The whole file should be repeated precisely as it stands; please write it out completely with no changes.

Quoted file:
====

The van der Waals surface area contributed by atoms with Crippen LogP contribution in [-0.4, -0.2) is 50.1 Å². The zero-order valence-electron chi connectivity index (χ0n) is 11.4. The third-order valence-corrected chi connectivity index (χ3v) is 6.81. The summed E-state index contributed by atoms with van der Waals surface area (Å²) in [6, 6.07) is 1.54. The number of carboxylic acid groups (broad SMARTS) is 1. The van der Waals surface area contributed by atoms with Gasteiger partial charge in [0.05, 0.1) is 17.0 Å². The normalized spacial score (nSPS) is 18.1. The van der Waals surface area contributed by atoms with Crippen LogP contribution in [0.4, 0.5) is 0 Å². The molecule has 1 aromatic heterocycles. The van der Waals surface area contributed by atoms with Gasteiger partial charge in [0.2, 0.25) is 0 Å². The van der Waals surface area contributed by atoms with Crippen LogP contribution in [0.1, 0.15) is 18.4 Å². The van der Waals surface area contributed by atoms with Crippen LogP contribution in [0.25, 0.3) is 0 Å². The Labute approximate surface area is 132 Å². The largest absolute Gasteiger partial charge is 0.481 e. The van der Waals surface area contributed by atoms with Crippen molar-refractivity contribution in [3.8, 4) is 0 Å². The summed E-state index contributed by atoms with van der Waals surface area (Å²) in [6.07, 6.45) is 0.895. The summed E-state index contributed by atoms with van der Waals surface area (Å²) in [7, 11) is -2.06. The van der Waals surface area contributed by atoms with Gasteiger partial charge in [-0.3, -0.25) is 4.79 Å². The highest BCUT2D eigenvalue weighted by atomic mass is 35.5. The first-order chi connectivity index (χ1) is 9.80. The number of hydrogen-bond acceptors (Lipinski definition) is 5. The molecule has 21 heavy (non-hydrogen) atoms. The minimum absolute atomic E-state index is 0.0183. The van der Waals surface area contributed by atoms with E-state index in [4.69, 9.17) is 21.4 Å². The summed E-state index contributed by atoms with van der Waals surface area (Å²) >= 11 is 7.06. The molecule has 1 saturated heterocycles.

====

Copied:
The van der Waals surface area contributed by atoms with Crippen LogP contribution in [-0.4, -0.2) is 50.1 Å². The zero-order valence-electron chi connectivity index (χ0n) is 11.4. The third-order valence-corrected chi connectivity index (χ3v) is 6.81. The summed E-state index contributed by atoms with van der Waals surface area (Å²) in [6, 6.07) is 1.54. The number of carboxylic acid groups (broad SMARTS) is 1. The van der Waals surface area contributed by atoms with Gasteiger partial charge in [0.05, 0.1) is 17.0 Å². The normalized spacial score (nSPS) is 18.1. The van der Waals surface area contributed by atoms with Crippen LogP contribution in [0.4, 0.5) is 0 Å². The molecule has 1 aromatic heterocycles. The van der Waals surface area contributed by atoms with Gasteiger partial charge in [0.2, 0.25) is 0 Å². The van der Waals surface area contributed by atoms with Crippen LogP contribution in [0.1, 0.15) is 18.4 Å². The van der Waals surface area contributed by atoms with Crippen LogP contribution in [0.25, 0.3) is 0 Å². The Labute approximate surface area is 132 Å². The largest absolute Gasteiger partial charge is 0.481 e. The van der Waals surface area contributed by atoms with Crippen molar-refractivity contribution in [3.8, 4) is 0 Å². The summed E-state index contributed by atoms with van der Waals surface area (Å²) in [6.07, 6.45) is 0.895. The summed E-state index contributed by atoms with van der Waals surface area (Å²) in [7, 11) is -2.06. The van der Waals surface area contributed by atoms with Gasteiger partial charge in [-0.3, -0.25) is 4.79 Å². The highest BCUT2D eigenvalue weighted by atomic mass is 35.5. The first-order chi connectivity index (χ1) is 9.80. The number of hydrogen-bond acceptors (Lipinski definition) is 5. The molecule has 21 heavy (non-hydrogen) atoms. The minimum absolute atomic E-state index is 0.0183. The van der Waals surface area contributed by atoms with E-state index in [4.69, 9.17) is 21.4 Å². The summed E-state index contributed by atoms with van der Waals surface area (Å²) >= 11 is 7.06. The molecule has 1 saturated heterocycles.